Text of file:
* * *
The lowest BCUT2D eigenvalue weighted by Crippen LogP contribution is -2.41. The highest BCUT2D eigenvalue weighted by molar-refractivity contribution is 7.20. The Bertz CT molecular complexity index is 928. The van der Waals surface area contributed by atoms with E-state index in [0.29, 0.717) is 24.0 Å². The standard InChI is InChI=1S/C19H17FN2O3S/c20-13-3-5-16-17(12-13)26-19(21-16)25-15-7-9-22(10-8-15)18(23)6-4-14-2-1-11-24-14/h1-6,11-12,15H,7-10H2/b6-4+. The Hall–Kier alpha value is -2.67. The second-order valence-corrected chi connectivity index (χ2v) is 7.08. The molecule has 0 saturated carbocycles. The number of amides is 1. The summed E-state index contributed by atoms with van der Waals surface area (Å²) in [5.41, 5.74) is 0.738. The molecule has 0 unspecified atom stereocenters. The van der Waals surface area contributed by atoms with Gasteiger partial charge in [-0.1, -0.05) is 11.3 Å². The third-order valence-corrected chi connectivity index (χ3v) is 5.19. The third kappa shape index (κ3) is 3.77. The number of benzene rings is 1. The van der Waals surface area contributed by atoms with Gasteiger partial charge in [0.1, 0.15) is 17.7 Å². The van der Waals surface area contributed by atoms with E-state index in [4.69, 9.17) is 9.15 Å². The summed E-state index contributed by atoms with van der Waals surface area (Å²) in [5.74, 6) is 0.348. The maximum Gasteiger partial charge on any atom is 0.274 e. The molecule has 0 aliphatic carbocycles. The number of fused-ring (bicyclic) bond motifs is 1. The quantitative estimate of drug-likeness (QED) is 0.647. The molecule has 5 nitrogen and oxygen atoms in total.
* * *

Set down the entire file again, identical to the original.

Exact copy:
The lowest BCUT2D eigenvalue weighted by Crippen LogP contribution is -2.41. The highest BCUT2D eigenvalue weighted by molar-refractivity contribution is 7.20. The Bertz CT molecular complexity index is 928. The van der Waals surface area contributed by atoms with E-state index in [0.29, 0.717) is 24.0 Å². The standard InChI is InChI=1S/C19H17FN2O3S/c20-13-3-5-16-17(12-13)26-19(21-16)25-15-7-9-22(10-8-15)18(23)6-4-14-2-1-11-24-14/h1-6,11-12,15H,7-10H2/b6-4+. The Hall–Kier alpha value is -2.67. The second-order valence-corrected chi connectivity index (χ2v) is 7.08. The molecule has 0 saturated carbocycles. The number of amides is 1. The summed E-state index contributed by atoms with van der Waals surface area (Å²) in [5.41, 5.74) is 0.738. The molecule has 0 unspecified atom stereocenters. The van der Waals surface area contributed by atoms with Gasteiger partial charge in [-0.1, -0.05) is 11.3 Å². The third-order valence-corrected chi connectivity index (χ3v) is 5.19. The third kappa shape index (κ3) is 3.77. The number of benzene rings is 1. The van der Waals surface area contributed by atoms with Gasteiger partial charge in [0.1, 0.15) is 17.7 Å². The van der Waals surface area contributed by atoms with E-state index in [4.69, 9.17) is 9.15 Å². The summed E-state index contributed by atoms with van der Waals surface area (Å²) in [5.74, 6) is 0.348. The maximum Gasteiger partial charge on any atom is 0.274 e. The molecule has 0 aliphatic carbocycles. The number of fused-ring (bicyclic) bond motifs is 1. The quantitative estimate of drug-likeness (QED) is 0.647. The molecule has 5 nitrogen and oxygen atoms in total.